William Cameron Menzie’s film Things to Come is an adaptation of a novel by HG Wells. Produced in 1936, this science fiction film explores England’s dystopic future that comes as a result of a devastating war, which is significant in the way that it accurately predicts World War II. England first experiences a regression to the dark ages, which is followed by a period defined by obsession with progressions of technology. Authoritarian leaders are in power during each of these eras.
Ironically, England’s regression comes as a result of too much progress, as advancements in weaponry cause mass destruction on a wide scale and medical advancements lead to the spread of a virus by the enemy which kills half of the world’s population. This could be an exaggerated representation of the state of Germany after World War I. The progress-obsessed regime which follows holds advancements in technology above human lives. This is best exemplified in the scene which the attack by John Cabel’s followers leaves the “boss” of the old regime dead. Cabel implies that one dead man means nothing in comparison to the new world of progress that will rise. This disregard for human life is similar to that of Hitler, who believed in killing off whole races for the sake of progress. While Hitler’s views were obviously much more extreme than those of Cabel, they both hold progress above individual lives.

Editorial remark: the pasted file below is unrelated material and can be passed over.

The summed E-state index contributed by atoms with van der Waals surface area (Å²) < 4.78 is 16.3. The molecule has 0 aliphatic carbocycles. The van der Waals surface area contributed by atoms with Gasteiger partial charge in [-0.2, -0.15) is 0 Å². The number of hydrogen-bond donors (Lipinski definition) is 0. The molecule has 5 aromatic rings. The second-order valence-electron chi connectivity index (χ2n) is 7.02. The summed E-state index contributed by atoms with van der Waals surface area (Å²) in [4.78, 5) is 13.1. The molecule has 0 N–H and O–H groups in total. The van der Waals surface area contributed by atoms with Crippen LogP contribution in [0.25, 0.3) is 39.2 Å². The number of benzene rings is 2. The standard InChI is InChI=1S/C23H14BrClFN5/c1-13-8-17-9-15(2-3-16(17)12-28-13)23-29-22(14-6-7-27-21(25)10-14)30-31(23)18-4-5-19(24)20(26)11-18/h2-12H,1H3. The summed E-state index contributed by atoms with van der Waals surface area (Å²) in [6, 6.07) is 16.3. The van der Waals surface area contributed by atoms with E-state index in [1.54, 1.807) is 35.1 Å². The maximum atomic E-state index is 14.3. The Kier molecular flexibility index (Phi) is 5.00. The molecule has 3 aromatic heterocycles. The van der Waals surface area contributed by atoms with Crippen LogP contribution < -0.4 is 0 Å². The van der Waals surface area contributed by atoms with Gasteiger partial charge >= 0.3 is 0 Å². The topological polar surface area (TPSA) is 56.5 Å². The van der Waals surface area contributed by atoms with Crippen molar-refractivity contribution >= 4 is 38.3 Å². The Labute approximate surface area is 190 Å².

Overall, the film warns against taking progress too far, as both severely flawed regimes come as a result of obsessions with it.